Welcome to the “2-Minute Money Manager,” a short video feature answering money questions submitted by readers and viewers.
Today’s question is about paying down debt by using zero-interest credit cards; plastic that offers a 0% introductory rate for six to 18 months.
Watch the following video, and you’ll pick up some valuable info. Or, if you prefer, scroll down to read the full transcript and find out what I said.
You also can learn how to send in a question of your own below.
For more information, see “The 3 Best Balance Transfer Cards Now” and be sure to check out our free credit card search tool. You can also go to the search at the top of this page, put in the words “credit cards” and find plenty of information on just about everything relating to this topic.
Got a question of your own to ask? Scroll down past the transcript.
Don’t want to watch? Here’s what I said in the video
Hello, and welcome to your “2-Minute Money Manager.” I’m your host, Stacy Johnson, and this answer is brought to you by Money Talks News, serving up the best in personal finance news and advice since 1991.
Today’s question comes from Jpacker:
“We have a credit card that we use for necessities like a refrigerator, soft water tank, etc. It is now at $8,000. We would like to get a card with 0% interest for 15-18 months on balance transfers. We don’t know where to start because there are so many offers out there. Can you recommend a few? And is it safe to apply for these cards online?”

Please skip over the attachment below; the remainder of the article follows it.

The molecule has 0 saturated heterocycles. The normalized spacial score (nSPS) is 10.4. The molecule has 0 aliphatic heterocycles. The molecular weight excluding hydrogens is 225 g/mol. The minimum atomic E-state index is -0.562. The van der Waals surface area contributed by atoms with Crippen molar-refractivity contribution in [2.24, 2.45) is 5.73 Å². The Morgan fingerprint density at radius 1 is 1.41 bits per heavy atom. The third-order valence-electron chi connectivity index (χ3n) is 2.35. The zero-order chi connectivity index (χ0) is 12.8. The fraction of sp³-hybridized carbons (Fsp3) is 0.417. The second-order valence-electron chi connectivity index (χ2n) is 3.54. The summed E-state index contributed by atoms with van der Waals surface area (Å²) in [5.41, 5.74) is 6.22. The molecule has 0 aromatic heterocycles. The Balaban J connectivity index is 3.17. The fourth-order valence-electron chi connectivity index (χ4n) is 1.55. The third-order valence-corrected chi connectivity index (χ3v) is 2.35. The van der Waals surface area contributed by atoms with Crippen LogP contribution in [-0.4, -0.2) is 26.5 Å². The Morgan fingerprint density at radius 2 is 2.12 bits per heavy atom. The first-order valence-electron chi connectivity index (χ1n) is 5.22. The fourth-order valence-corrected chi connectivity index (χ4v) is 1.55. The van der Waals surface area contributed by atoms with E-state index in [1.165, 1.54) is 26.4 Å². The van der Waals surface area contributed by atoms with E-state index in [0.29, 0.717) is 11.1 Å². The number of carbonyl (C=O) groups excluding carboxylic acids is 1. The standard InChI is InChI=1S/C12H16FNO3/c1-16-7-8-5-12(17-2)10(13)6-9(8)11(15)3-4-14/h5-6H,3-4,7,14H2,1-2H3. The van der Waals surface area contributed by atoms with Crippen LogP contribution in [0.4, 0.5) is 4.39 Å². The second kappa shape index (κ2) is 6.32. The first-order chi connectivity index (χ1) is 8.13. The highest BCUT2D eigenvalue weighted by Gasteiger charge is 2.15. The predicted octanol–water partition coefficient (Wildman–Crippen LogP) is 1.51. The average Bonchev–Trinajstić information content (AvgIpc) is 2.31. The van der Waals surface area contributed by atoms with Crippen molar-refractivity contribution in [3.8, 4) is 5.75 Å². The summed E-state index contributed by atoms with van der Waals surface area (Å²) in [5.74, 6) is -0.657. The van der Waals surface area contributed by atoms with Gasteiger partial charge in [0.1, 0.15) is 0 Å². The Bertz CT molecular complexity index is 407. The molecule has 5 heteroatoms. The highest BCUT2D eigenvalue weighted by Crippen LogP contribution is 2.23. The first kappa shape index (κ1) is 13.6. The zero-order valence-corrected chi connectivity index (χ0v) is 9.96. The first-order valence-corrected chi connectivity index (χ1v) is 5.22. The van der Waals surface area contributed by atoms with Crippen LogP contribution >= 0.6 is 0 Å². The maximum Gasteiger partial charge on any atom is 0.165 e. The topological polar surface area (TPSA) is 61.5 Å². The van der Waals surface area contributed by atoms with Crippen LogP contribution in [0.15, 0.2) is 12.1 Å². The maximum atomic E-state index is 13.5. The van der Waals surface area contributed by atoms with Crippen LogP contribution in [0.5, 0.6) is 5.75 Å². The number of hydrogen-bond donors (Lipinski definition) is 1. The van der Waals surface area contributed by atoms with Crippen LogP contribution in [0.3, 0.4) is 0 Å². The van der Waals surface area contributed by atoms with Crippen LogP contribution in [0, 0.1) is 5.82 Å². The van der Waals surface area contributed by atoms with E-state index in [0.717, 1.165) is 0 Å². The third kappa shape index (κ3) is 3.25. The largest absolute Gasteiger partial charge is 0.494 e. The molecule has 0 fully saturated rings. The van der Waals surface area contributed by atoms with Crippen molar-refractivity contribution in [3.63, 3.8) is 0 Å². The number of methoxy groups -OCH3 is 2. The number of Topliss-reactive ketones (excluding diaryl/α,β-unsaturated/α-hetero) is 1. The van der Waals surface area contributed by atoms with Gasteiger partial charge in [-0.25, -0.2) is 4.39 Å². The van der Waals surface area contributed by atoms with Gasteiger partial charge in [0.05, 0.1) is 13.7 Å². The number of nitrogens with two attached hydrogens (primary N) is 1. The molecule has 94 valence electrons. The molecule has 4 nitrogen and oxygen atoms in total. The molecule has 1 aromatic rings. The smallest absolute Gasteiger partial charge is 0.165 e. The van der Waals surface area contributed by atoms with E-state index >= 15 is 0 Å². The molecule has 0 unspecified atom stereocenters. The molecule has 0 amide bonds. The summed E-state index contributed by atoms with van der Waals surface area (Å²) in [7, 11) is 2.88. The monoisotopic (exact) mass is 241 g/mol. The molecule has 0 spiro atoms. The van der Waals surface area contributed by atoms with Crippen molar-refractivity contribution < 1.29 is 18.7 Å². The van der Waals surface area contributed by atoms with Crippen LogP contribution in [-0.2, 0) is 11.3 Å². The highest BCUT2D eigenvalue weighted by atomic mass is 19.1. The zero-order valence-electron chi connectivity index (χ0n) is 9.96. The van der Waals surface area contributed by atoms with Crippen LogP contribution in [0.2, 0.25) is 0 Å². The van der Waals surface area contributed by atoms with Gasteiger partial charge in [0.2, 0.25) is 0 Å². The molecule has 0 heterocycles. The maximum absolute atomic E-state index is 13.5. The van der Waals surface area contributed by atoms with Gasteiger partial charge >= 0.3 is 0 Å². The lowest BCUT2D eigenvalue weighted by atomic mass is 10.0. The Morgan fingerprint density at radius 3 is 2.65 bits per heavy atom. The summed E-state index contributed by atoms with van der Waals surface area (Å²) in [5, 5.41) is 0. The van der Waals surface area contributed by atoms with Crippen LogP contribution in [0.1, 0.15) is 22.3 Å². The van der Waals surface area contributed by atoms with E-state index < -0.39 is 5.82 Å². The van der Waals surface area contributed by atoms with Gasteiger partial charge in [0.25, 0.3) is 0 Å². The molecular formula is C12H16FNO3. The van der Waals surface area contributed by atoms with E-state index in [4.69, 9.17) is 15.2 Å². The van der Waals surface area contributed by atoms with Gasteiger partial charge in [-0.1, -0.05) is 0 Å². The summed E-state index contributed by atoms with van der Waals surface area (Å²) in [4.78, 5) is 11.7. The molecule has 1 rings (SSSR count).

The short answer to your question, Jpacker, is yes. If you can pay zero interest on all or part of an existing credit card balance, there’s no reason not to.
That being said, there are things you need to know about credit cards, especially the 0% interest kind. Let’s go over them, then you can find the best card for your needs right here in our Solutions Center.
Here are some things to know about 0% balance transfer offers.
1. It’s possible you won’t get it
Card offers of 0% are normally made to those with good credit — scores of 700-plus. While card companies typically screen before making offers, if your credit score changes for the worse before you submit an application, they could turn you down.
Remember, offers made by credit card companies are just that — offers. They aren’t guarantees.
2. Mess up once, and you could lose the 0% rate
Be sure to read the fine print. Many cards will include conditions, such as paying on time, to retain the 0% rate. Make a payment that’s one day late, and you could lose the 0% privilege.
3. You’ll probably pay a fee
The fee is the biggest drawback to transferring a balance to a 0% card. The vast majority of issuers charge a fee ranging from 2% to 5% of the balance to transfer to their 0% card.
For example, if you transfer $8,000 to a card that charges a 4% fee, you’ll be paying off $8,320.
That’s why, before transferring any balance, you have to figure out how much it’s going to cost you. While the math is pretty simple, there are calculators that can help determine just how much you’ll save by transferring balances. For example, CreditCards.com has one here.
4. Check the rate for purchases as well as transfers